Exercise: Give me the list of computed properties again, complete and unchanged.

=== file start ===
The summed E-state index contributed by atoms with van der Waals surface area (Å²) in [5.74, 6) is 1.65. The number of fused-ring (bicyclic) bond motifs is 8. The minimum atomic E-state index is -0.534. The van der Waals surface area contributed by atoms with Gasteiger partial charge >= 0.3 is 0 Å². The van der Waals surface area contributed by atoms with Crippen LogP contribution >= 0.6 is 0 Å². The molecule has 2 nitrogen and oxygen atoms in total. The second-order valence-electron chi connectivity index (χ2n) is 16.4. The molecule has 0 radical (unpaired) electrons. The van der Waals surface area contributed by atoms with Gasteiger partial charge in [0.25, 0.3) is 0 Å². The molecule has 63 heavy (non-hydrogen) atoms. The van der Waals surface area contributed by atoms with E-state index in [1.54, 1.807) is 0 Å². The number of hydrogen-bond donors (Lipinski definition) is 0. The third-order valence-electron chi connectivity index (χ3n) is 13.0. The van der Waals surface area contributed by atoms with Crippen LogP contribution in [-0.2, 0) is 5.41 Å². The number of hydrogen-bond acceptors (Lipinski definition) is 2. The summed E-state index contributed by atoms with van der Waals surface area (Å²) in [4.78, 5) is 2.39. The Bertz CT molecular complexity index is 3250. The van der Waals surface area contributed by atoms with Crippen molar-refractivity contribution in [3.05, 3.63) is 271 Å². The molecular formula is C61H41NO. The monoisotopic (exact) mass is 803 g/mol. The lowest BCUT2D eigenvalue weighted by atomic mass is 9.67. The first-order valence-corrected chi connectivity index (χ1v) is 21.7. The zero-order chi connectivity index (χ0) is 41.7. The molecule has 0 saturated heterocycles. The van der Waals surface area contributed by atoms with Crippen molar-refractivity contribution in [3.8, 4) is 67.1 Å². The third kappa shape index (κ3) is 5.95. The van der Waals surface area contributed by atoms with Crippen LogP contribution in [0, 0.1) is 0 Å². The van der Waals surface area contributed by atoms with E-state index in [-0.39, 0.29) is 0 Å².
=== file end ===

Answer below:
The summed E-state index contributed by atoms with van der Waals surface area (Å²) in [5.74, 6) is 1.65. The number of fused-ring (bicyclic) bond motifs is 8. The minimum atomic E-state index is -0.534. The van der Waals surface area contributed by atoms with Gasteiger partial charge >= 0.3 is 0 Å². The van der Waals surface area contributed by atoms with Crippen LogP contribution >= 0.6 is 0 Å². The molecule has 2 nitrogen and oxygen atoms in total. The second-order valence-electron chi connectivity index (χ2n) is 16.4. The molecule has 0 radical (unpaired) electrons. The van der Waals surface area contributed by atoms with Gasteiger partial charge in [0.25, 0.3) is 0 Å². The molecule has 63 heavy (non-hydrogen) atoms. The van der Waals surface area contributed by atoms with E-state index in [1.54, 1.807) is 0 Å². The number of hydrogen-bond donors (Lipinski definition) is 0. The third-order valence-electron chi connectivity index (χ3n) is 13.0. The van der Waals surface area contributed by atoms with Crippen LogP contribution in [-0.2, 0) is 5.41 Å². The number of hydrogen-bond acceptors (Lipinski definition) is 2. The summed E-state index contributed by atoms with van der Waals surface area (Å²) in [4.78, 5) is 2.39. The Bertz CT molecular complexity index is 3250. The van der Waals surface area contributed by atoms with Crippen molar-refractivity contribution in [3.05, 3.63) is 271 Å². The molecular formula is C61H41NO. The monoisotopic (exact) mass is 803 g/mol. The lowest BCUT2D eigenvalue weighted by atomic mass is 9.67. The first-order valence-corrected chi connectivity index (χ1v) is 21.7. The zero-order chi connectivity index (χ0) is 41.7. The molecule has 0 saturated heterocycles. The van der Waals surface area contributed by atoms with Crippen molar-refractivity contribution in [3.8, 4) is 67.1 Å². The third kappa shape index (κ3) is 5.95. The van der Waals surface area contributed by atoms with Crippen LogP contribution in [0, 0.1) is 0 Å². The van der Waals surface area contributed by atoms with E-state index in [-0.39, 0.29) is 0 Å².